Something that apparently surprised government bureaucrats and left-wing commentators but is, in fact, completely predictable is happening: The growth in new monkeypox cases is leveling off and may be starting to decline, and the government had little to do with it. In New York City — the epicenter of the U.S. outbreak — the seven-day average of new cases actually peaked at the end of July and has been declining since. Similarly, new cases in California — the other most common site of U.S. illness — appear to have peaked in early August and subsequently declined.
Contrary to what some observers think, there is nothing perplexing about these developments. Economists have long known that people voluntarily change their behavior to avoid the risks and costs of infectious diseases. These changes in individual behaviors usually precede any government action and have a greater impact.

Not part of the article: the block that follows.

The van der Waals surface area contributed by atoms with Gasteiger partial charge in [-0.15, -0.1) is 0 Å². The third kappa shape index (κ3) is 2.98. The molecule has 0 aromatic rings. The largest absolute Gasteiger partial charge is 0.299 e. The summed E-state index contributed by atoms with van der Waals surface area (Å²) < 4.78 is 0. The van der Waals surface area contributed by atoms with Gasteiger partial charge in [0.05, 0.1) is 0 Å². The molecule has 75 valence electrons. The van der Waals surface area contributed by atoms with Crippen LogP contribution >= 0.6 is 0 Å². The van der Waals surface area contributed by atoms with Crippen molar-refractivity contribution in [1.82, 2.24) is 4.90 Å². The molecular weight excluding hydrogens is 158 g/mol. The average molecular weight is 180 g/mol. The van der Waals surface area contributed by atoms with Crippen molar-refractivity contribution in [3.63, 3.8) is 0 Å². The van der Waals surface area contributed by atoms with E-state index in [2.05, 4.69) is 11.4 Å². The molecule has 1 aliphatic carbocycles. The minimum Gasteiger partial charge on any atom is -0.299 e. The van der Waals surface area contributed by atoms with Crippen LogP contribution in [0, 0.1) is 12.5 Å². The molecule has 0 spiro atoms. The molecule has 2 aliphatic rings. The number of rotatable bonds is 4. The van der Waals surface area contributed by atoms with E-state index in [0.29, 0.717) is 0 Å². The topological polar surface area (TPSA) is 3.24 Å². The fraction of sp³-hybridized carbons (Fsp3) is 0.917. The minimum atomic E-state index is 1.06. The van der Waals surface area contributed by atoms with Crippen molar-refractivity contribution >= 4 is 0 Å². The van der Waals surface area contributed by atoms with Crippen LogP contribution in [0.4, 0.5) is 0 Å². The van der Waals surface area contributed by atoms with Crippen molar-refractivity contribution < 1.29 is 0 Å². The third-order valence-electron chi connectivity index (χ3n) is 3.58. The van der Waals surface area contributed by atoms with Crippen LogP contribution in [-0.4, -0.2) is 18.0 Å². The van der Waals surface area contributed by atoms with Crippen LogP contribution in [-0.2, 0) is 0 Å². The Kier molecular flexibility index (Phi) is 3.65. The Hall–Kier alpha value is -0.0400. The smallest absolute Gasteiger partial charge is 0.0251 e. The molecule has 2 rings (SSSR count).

During the Covid pandemic, studies of cellphone-mobility data showed that people started to reduce their time outside the home and that businesses had declines in customer traffic before the government-imposed lockdowns. Canadian economist Douglas Allen reviewed nearly 20 studies that distinguished between voluntary and mandated lockdown effects.